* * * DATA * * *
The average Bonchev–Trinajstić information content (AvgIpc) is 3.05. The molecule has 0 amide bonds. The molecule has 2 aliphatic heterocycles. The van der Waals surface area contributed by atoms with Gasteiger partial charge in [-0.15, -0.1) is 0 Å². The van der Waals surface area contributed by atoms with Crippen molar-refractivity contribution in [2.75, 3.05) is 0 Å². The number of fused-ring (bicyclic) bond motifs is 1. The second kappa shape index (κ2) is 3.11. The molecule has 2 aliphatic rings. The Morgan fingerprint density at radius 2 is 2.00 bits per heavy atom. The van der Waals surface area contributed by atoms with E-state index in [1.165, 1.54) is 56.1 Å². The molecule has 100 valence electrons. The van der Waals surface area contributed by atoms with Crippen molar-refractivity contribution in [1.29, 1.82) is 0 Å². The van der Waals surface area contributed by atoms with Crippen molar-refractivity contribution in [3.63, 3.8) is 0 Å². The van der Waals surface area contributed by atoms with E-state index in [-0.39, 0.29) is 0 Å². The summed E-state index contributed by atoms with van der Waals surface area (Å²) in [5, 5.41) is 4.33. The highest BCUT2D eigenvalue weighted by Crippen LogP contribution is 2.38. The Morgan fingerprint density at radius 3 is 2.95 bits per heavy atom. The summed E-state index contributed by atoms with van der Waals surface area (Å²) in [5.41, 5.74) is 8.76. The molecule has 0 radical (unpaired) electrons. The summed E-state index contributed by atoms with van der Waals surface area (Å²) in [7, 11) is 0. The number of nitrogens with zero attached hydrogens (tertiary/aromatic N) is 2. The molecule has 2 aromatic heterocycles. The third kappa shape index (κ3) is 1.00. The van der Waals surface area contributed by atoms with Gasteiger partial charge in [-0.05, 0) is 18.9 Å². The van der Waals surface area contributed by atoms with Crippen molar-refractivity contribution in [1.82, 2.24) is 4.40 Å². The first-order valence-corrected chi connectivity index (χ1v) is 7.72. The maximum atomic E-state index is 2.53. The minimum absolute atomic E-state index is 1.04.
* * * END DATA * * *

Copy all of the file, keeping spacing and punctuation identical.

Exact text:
The average Bonchev–Trinajstić information content (AvgIpc) is 3.05. The molecule has 0 amide bonds. The molecule has 2 aliphatic heterocycles. The van der Waals surface area contributed by atoms with Gasteiger partial charge in [-0.15, -0.1) is 0 Å². The van der Waals surface area contributed by atoms with Crippen molar-refractivity contribution in [2.75, 3.05) is 0 Å². The number of fused-ring (bicyclic) bond motifs is 1. The second kappa shape index (κ2) is 3.11. The molecule has 2 aliphatic rings. The Morgan fingerprint density at radius 2 is 2.00 bits per heavy atom. The van der Waals surface area contributed by atoms with E-state index in [1.165, 1.54) is 56.1 Å². The molecule has 100 valence electrons. The van der Waals surface area contributed by atoms with Crippen molar-refractivity contribution in [1.29, 1.82) is 0 Å². The van der Waals surface area contributed by atoms with Crippen molar-refractivity contribution in [3.63, 3.8) is 0 Å². The van der Waals surface area contributed by atoms with E-state index in [-0.39, 0.29) is 0 Å². The summed E-state index contributed by atoms with van der Waals surface area (Å²) in [5, 5.41) is 4.33. The highest BCUT2D eigenvalue weighted by Crippen LogP contribution is 2.38. The Morgan fingerprint density at radius 3 is 2.95 bits per heavy atom. The summed E-state index contributed by atoms with van der Waals surface area (Å²) in [5.41, 5.74) is 8.76. The molecule has 0 radical (unpaired) electrons. The summed E-state index contributed by atoms with van der Waals surface area (Å²) in [7, 11) is 0. The number of nitrogens with zero attached hydrogens (tertiary/aromatic N) is 2. The molecule has 2 aromatic heterocycles. The third kappa shape index (κ3) is 1.00. The van der Waals surface area contributed by atoms with Gasteiger partial charge in [-0.05, 0) is 18.9 Å². The van der Waals surface area contributed by atoms with Crippen molar-refractivity contribution in [1.82, 2.24) is 4.40 Å². The first-order valence-corrected chi connectivity index (χ1v) is 7.72. The maximum atomic E-state index is 2.53. The minimum absolute atomic E-state index is 1.04.